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Church Of Nigeria Anglican Communion, Abuja, Nigeria


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Abuja

 

History

Christianity came to Nigeria in the 15th century through Augustinian and Capuchin monks from Portugal. The first mission of the Church of England was, though, only established in 1842 in Badagry by Henry Townsend. In 1864 Samuel Ajayi Crowther, a Yoruba and former slave, was elected Bishop of the Niger. Lagos became a diocese of its own in 1919.

Leslie Gordon Vining became Bishop of Lagos in 1940 and in 1951 the first archbishop of the newly inaugurated Province of West Africa. Vining was the last Bishop of Lagos of European descent.

On 24 February 1979, the sixteen dioceses of Nigeria were joined in the Church of Nigeria, a newly founded province of the Anglican Communion, with Timothy O. Olufosoye, then Bishop of Ibadan, becoming its first archbishop, primate and metropolitan. Between 1980 and 1988, eight additional dioceses were created. In 1986, he was succeeded by J. Abiodun Adetiloye who became the second primate and metropolitan of Nigeria, a position he would hold until 1999.

From Left- Right; Bishop Samuel Ajayi Crowther, Archbishop Nicholas Okoh
Bishop Samuel Ajayi Crowther Archbishop Nicholas Okoh.

 

In 1989 the Diocese of Abuja was created on the area of the new capital of Nigeria with Peter Akinola as first bishop.

The 1990s was the decade of evangelization for the Church of Nigeria, starting with the consecration of mission bishops for the mission dioceses of Minna, Kafanchan, Katsina, Sokoto, Makurdi, Yola, Maiduguri, Bauchi, Egbado und Ife. Between 1993 and 1996 the primate founded nine dioceses; Oke-Osun, Sabongidda-Ora, Okigwe North, Okigwe South, Ikale-Ilaje, Kabba, Nnewi, Egbu and Niger Delta North. In December 1996 five more mission dioceses in the north; Kebbi, Dutse, Damaturu, Jalingo und Oturkbo. In 1997 and 1998 four more dioceses were established; Wusasa, Abakaliki, Ughelli and Ibadan North. In 1999 the Church of Nigeria added 13 new dioceses; four in July (Oji River, Ideato, Ibadan South and Offa), eight in November (Lagos West, Ekiti West, Gusau, Gombe, Niger Delta West, Gwagwalada, Lafia and Bida) and Oleh in December. So within 10 years there were 27 new regular dioceses and 15 mission dioceses created. The Archbishop of Canterbury declared the Church of Nigeria to be the fastest growing church in the Anglican Communion.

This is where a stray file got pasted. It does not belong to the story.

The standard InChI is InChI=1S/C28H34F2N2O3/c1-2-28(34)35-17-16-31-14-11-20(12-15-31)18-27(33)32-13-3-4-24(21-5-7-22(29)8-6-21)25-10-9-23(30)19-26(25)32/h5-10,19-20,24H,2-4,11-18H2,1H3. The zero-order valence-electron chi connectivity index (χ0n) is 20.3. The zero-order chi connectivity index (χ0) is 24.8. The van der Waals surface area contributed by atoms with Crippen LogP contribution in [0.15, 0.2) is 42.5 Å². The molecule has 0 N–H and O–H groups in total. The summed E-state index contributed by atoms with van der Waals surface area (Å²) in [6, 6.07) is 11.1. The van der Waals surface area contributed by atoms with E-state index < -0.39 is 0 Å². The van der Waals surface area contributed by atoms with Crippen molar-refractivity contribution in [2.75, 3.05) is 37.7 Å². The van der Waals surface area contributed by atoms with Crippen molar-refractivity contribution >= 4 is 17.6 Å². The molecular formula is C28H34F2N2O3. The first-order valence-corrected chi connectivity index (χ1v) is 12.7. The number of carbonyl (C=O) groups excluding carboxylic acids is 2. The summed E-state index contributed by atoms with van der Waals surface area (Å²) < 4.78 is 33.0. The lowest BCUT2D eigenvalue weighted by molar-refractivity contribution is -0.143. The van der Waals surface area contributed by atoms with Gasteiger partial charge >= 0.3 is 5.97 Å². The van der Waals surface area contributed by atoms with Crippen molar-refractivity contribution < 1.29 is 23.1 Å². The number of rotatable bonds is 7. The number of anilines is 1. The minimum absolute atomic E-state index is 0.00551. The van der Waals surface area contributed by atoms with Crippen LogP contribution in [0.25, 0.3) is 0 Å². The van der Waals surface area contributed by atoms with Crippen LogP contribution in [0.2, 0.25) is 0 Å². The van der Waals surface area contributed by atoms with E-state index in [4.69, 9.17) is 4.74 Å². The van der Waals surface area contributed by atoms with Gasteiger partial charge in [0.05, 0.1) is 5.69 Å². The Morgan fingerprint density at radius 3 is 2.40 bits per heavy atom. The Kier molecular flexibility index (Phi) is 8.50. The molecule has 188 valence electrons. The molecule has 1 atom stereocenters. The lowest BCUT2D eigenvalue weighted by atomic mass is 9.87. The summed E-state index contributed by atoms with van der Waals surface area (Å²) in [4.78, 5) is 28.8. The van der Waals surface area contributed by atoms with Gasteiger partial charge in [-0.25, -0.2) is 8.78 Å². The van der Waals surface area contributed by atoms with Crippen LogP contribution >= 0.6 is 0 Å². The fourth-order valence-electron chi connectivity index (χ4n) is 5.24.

In 1997 the Church of Nigeria was split into three ecclesiastical provinces (see below).

In 2000, Archbishop Peter Akinola succeeded Archbishop Adetiloye as primate of the Church of Nigeria. One of his first actions as primate was to get together 400 bishops, priests, lay members and members of the Mothers' Union to elaborate a vision for the Church of Nigeria under the chairmanship of Ernest Shonekan, a former President of Nigeria. The vision elaborated was:

"The Church of Nigeria (Anglican Communion) shall be; Bible-based, spiritually dynamic, united, disciplined, self supporting, committed to pragmatic evangelism, social welfare and a Church that epitomizes the genuine love of Christ."

The program of action included among others additional translations of the liturgy, establishing a lay fundraising team, establishing a legal support to ensure freedom of religion and worship, establishing theological colleges and universities, internet access for all dioceses, training evangelists, priests and their wives, social welfare programs, hospitals, secondary schools, literacy courses and setting up cottage industries.

In 2005, as one of the goals of the Vision of the Church of Nigeria, the church-owned Ajayi Crowther University in Oyo was granted license to operate as a private university in Nigeria on 7 January 2005.

 

Structure and leadership

In 1997, as a result of rapid expansion, the Church of Nigeria was split into three internal ecclesiastical provinces: